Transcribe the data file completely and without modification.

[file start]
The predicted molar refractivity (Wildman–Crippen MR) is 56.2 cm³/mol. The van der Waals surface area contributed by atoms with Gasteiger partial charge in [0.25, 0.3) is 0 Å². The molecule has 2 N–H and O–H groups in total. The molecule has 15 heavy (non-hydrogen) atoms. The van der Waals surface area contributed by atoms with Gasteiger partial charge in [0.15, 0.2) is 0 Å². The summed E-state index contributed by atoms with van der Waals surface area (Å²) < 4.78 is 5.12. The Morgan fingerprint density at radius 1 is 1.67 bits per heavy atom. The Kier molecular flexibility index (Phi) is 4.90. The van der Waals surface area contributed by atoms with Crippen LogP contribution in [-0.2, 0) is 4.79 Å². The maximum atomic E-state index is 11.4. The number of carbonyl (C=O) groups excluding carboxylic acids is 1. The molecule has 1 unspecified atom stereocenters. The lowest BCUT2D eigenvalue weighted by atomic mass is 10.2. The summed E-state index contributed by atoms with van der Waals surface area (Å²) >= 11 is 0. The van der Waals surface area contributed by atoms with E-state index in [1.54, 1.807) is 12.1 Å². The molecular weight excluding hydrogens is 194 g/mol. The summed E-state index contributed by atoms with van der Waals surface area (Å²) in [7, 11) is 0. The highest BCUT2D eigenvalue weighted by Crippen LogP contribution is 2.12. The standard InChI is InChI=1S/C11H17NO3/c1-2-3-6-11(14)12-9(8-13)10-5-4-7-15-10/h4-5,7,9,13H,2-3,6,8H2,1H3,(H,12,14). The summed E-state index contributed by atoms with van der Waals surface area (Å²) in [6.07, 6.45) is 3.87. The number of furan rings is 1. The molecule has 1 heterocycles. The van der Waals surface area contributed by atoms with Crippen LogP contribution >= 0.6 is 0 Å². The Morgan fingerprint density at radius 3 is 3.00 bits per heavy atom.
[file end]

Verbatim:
The predicted molar refractivity (Wildman–Crippen MR) is 56.2 cm³/mol. The van der Waals surface area contributed by atoms with Gasteiger partial charge in [0.25, 0.3) is 0 Å². The molecule has 2 N–H and O–H groups in total. The molecule has 15 heavy (non-hydrogen) atoms. The van der Waals surface area contributed by atoms with Gasteiger partial charge in [0.15, 0.2) is 0 Å². The summed E-state index contributed by atoms with van der Waals surface area (Å²) < 4.78 is 5.12. The Morgan fingerprint density at radius 1 is 1.67 bits per heavy atom. The Kier molecular flexibility index (Phi) is 4.90. The van der Waals surface area contributed by atoms with Crippen LogP contribution in [-0.2, 0) is 4.79 Å². The maximum atomic E-state index is 11.4. The number of carbonyl (C=O) groups excluding carboxylic acids is 1. The molecule has 1 unspecified atom stereocenters. The lowest BCUT2D eigenvalue weighted by atomic mass is 10.2. The summed E-state index contributed by atoms with van der Waals surface area (Å²) >= 11 is 0. The van der Waals surface area contributed by atoms with E-state index in [1.54, 1.807) is 12.1 Å². The molecular weight excluding hydrogens is 194 g/mol. The summed E-state index contributed by atoms with van der Waals surface area (Å²) in [7, 11) is 0. The highest BCUT2D eigenvalue weighted by Crippen LogP contribution is 2.12. The standard InChI is InChI=1S/C11H17NO3/c1-2-3-6-11(14)12-9(8-13)10-5-4-7-15-10/h4-5,7,9,13H,2-3,6,8H2,1H3,(H,12,14). The summed E-state index contributed by atoms with van der Waals surface area (Å²) in [6.07, 6.45) is 3.87. The number of furan rings is 1. The molecule has 1 heterocycles. The van der Waals surface area contributed by atoms with Crippen LogP contribution >= 0.6 is 0 Å². The Morgan fingerprint density at radius 3 is 3.00 bits per heavy atom.